Washington, DC, October 3, 2019 — As the House of Representatives’ impeachment inquiry into President Donald Trump continues to unfold, a new USA Today/Ipsos poll finds that 45% of Americans believe the U.S. House should vote to impeach Trump (38% do not), and an equal number (44%) think the U.S. Senate should vote to convict him (35% do not). However, Americans are split on whether there is enough reliable information or evidence to decide if Trump should be impeached; four in ten (39%) say yes, 36% say no, and a quarter are unsure. The issue of impeachment uncovers a vast partisan split, as Democrats overwhelmingly favor a House impeachment vote (74%) and Senate conviction (72%), while fewer than one in five Republicans (17% each) agree.
A majority of Americans (52%) agree that President Trump asking Ukraine to investigate Biden is an abuse of power, including 79% of Democrats, 46% of Independents, and 30% of Republicans. On the other hand, less than half (42%) believe there are valid reasons to look into Hunter and Joe Biden’s behavior in Ukraine. One area in which there is bipartisan agreement: majorities of Democrats (65%) and Republicans (61%) alike believe that children of senior American officials should be prohibited from benefitting from their family relationships.
Though two-thirds (65%) are very or somewhat familiar with the launch of a formal impeachment inquiry into Trump, fewer (58%) are familiar with the presidential impeachment process itself, including less than a quarter (23%) who consider themselves to be very familiar. When asked a series of factual questions about the impeachment process, a slim majority understand that impeachment begins in the U.S. House of Representatives (56% answered correctly) but that it does not immediately remove a president from office (55% answered correctly). Most Americans guessed incorrectly that American presidents have been removed from office by impeachment in the past; only two have been impeached, but neither was removed from office. Just 33% of Americans answered correctly.
About the Study
These are some of the findings of an Ipsos poll conducted between October 1-2, 2019 on behalf of USA Today. For this survey, a sample of roughly 1,006 adults age 18+ from the continental U.S., Alaska, and Hawaii was interviewed online in English. The sample includes 412 Democrats, 403 Republicans, and 115 Independents.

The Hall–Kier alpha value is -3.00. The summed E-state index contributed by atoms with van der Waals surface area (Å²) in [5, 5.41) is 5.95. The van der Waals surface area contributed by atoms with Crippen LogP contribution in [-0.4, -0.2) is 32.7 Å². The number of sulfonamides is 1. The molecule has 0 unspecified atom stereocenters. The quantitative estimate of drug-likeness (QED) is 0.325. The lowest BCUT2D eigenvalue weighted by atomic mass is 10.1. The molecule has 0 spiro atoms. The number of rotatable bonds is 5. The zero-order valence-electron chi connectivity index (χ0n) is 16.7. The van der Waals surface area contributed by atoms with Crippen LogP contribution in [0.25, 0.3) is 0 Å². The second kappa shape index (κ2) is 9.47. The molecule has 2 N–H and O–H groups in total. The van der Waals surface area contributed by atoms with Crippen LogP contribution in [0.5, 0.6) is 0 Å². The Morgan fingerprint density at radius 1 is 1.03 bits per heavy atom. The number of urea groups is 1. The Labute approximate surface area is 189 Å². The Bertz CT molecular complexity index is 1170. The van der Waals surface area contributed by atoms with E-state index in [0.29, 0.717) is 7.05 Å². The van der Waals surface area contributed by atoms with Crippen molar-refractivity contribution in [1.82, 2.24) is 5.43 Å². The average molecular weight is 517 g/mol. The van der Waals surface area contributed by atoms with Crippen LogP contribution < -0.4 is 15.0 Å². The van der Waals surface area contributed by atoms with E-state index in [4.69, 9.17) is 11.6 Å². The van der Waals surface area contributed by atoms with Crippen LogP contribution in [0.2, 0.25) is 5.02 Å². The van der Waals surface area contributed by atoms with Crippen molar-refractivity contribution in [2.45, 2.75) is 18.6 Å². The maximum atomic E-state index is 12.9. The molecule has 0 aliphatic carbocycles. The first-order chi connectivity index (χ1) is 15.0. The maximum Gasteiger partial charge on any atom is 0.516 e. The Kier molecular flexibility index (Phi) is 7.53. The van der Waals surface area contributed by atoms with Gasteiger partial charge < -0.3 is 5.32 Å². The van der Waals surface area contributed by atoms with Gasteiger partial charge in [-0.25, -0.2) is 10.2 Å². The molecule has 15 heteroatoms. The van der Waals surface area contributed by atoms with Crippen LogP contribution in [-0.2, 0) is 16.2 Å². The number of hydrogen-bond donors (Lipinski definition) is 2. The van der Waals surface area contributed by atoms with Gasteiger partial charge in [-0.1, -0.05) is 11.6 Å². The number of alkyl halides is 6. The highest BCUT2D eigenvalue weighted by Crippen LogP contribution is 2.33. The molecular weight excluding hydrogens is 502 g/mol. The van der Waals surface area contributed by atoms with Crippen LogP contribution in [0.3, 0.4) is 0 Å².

The sample for this study was randomly drawn from Ipsos’ online panel (see link below for more info on “Access Panels and Recruitment”), partner online panel sources, and “river” sampling (see link below for more info on the Ipsos “Ampario Overview” sample method) and does not rely on a population frame in the traditional sense. Ipsos uses fixed sample targets, unique to each study, in drawing a sample. After a sample has been obtained from the Ipsos panel, Ipsos calibrates respondent characteristics to be representative of the U.S. Population using standard procedures such as raking-ratio adjustments. The source of these population targets is U.S. Census 2016 American Community Survey data. The sample drawn for this study reflects fixed sample targets on demographics. Posthoc weights were made to the population characteristics on gender, age, race/ethnicity, region, and education.
Statistical margins of error are not applicable to online non-probability polls. All sample surveys and polls may be subject to other sources of error, including, but not limited to coverage error and measurement error. Where figures do not sum to 100, this is due to the effects of rounding. The precision of Ipsos online polls is measured using a credibility interval. In this case, the poll has a credibility interval of plus or minus 3.5 percentage points for all respondents. Ipsos calculates a design effect (DEFF) for each study based on the variation of the weights, following the formula of Kish (1965). This study had a credibility interval adjusted for design effect of the following (n=1,006, DEFF=1.5, adjusted Confidence Interval=+/-5.0 percentage points).
The poll also has a credibility interval of plus or minus 5.5 percentage points for Democrats, plus or minus 5.6 percentage points for Republicans, and plus or minus 10.4 percentage points for Independents.
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